We were welcomed and our first instructor was introduced - some old chap ... who just happened to be one of the top freaking coaches in England!

Wow, one of the top coaches in the country turned up to teach us newbies? I was impressed, and dumb-struck.

He commented on this too, asking whether we thought the best coaches should coach the Olympic athletes, or coach the kids who've just turned up to their first training session.

We figured the best coaches should coach the best athletes, but he just smiled and shook his head.

He reasoned that the Olympic athletes can pretty much coach themselves. That they're so passionate about the sport they'd overcome whatever problems they had... even if it meant asking for help.

Whereas... the young child who's just started in athletics needs the best coach they can get. So they get started on the right foot. So they don't get injured. So they pick up the right skills in a way they understand. And most importantly, so they enjoy themselves and don't drop out of the sport, or even worse, drop out of sports altogether.

We were going to become assistant club coaches in grass roots clubs. We were going to be the first coaches the youngest kids would interact with. This guy's mission, in the two hours he had us, was to make us good enough coaches to keep those kids coming back.


To this day, I still remember that introduction, and I remember the story he then told us to make us better coaches.

That story had a profound affect on me and is on my mind constantly.


We were told to imagine a young lad in school who shows some talent at the triple jump.

The P.E. teacher tries hard to convince the boy to go along to the local athletics club for a try out. She's sure the lad will do well and, with a bit of training, he might be able to make it to county level at least.

The boy lacks confidence though.

Eventually, after a lot of persuading, he heads down to the local athletics stadium with an introduction from the P.E. teacher.

The athletics coach asks him to warm up and "show us what you can do".

After warming up and stretching, the lad measures out his steps on the runway, readies himself, then charges towards the sandpit.

Hop. Step. Jump.

He lands in the sandpit, scrambles out and shakes the sand off.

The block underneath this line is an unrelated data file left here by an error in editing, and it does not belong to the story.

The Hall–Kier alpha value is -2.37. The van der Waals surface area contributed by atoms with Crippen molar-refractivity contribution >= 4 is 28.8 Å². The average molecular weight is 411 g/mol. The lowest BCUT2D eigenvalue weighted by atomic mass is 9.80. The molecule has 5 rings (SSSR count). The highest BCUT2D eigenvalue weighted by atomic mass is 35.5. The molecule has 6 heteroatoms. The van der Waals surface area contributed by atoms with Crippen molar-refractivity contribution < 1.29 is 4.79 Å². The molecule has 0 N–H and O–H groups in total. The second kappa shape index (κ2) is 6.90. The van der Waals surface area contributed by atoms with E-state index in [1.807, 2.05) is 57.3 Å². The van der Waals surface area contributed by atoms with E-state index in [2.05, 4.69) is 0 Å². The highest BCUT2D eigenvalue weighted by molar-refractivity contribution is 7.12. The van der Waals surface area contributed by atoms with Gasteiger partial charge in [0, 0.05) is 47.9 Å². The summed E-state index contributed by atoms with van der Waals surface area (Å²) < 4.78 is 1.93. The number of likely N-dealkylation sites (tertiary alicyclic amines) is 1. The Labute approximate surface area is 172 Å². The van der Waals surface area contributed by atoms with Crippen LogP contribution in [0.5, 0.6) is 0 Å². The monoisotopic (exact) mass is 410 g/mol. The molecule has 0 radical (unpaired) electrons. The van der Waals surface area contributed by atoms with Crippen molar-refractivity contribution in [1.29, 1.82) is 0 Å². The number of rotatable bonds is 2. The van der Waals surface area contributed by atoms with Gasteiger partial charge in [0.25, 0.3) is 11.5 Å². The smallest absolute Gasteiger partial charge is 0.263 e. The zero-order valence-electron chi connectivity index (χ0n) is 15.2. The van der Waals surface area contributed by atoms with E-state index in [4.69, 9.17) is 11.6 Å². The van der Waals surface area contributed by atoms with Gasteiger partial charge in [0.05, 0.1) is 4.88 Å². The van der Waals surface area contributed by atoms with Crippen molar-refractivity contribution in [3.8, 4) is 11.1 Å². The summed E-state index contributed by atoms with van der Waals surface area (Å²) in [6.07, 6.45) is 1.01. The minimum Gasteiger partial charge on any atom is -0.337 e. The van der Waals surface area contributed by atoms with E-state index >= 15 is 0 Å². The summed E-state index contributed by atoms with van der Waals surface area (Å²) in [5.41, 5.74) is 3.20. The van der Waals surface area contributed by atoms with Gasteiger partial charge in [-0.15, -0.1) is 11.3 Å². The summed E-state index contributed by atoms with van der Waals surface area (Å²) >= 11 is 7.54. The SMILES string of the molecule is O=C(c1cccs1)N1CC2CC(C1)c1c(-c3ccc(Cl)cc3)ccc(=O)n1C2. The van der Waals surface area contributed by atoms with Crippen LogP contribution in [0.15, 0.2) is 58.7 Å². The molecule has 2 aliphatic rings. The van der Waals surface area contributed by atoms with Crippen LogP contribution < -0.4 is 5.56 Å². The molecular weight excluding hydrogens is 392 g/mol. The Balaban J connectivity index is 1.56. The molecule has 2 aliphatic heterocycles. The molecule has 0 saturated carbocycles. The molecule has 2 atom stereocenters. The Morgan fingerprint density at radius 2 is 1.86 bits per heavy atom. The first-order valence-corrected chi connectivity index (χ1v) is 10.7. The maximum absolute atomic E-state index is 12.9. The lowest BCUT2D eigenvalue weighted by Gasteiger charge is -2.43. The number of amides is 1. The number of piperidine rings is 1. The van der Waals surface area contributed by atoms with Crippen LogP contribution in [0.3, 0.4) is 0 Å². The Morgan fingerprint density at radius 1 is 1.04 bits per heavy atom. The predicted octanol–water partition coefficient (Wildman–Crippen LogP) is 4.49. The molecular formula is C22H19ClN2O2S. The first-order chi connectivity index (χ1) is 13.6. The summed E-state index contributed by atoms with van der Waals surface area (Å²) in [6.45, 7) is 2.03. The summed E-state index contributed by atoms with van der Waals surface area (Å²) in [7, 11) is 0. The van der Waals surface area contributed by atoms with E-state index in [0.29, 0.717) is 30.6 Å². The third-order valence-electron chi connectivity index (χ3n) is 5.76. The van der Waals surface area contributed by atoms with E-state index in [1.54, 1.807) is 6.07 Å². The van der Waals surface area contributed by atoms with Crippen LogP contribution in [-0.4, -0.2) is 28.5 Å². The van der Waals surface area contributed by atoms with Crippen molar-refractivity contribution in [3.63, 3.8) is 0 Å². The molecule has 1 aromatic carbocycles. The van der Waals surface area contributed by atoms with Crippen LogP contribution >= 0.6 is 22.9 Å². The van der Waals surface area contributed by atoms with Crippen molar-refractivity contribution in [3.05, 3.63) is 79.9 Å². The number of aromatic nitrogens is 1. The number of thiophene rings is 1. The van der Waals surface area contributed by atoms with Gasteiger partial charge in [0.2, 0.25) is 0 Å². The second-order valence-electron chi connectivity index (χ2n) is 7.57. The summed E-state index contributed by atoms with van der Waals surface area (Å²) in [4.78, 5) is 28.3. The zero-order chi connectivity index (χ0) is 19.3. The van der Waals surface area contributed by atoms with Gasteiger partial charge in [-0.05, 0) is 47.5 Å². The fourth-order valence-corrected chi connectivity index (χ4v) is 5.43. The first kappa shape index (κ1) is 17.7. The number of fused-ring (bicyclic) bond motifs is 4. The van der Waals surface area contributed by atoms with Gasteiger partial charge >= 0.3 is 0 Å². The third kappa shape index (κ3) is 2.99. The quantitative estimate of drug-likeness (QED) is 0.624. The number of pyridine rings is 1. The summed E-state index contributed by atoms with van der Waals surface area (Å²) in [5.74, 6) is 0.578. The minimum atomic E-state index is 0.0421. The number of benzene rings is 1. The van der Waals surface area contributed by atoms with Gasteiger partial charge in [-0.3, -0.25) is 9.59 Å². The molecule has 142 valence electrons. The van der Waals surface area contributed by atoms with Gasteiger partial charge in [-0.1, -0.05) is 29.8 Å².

The coach says: "Your step's too short."

The lad is crest-fallen.

He packs up, goes home, and never returns.

Four words uttered, and that talent is never fulfilled.


Instead of saying: "Your step's too short.", the coach could have said "You've a great hop, and you've a great jump. If we could get your step as good as your hop and your jump, then you'd get an extra metre into the pit."

You've said the same thing, but in a different way.

It's only a small difference, but it can make the world of difference.



"Yes, and" isn't just for selling to others.

It's also for selling people on themselves.
 
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Whereas... the young child who's just started in athletics needs the best coach they can get. So they get started off on the right foot. So they don't get injured. So they pick up the right skills in a way they understand. And most importantly, so they enjoy themselves and don't drop out of the sport, or even worse, drop out of sports altogether.

Great story Andy. So will you coach me, so I can get started on the right foot? :)
 

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Words are infinitely powerful. It's hard to imagine the impact a single sentence can have on a life.

A single sentence - changing the course of history.

Great story Andy. So will you coach me, so I can get started on the right foot? :)

If he says no, I hope he uses: NO, BUT to demonstrate the proper way to use BUT to delete the NO and take the edge off. ;)

BUT's more than just a negative word. Negative is a meaning we give, and it has other uses too.

"Will you marry me?"

"No, but that girl over there might."
"No, but I will have coffee with you."
"No, but not because I don't love you, but because I love the relationship we have.

BUT can have negative meaning:

"No, but it's because I've been divorced 12 times already."

It's also a deletion word that negates everything that came directly before it. I consider this a positive because it can make delivering bad news less painful. However, negation is also why it sucks in sales. It negates everything the customer said directly before it and suggests you only care about your own position (as Andy noted above) .

For sales purposes it's often best to stick with AND.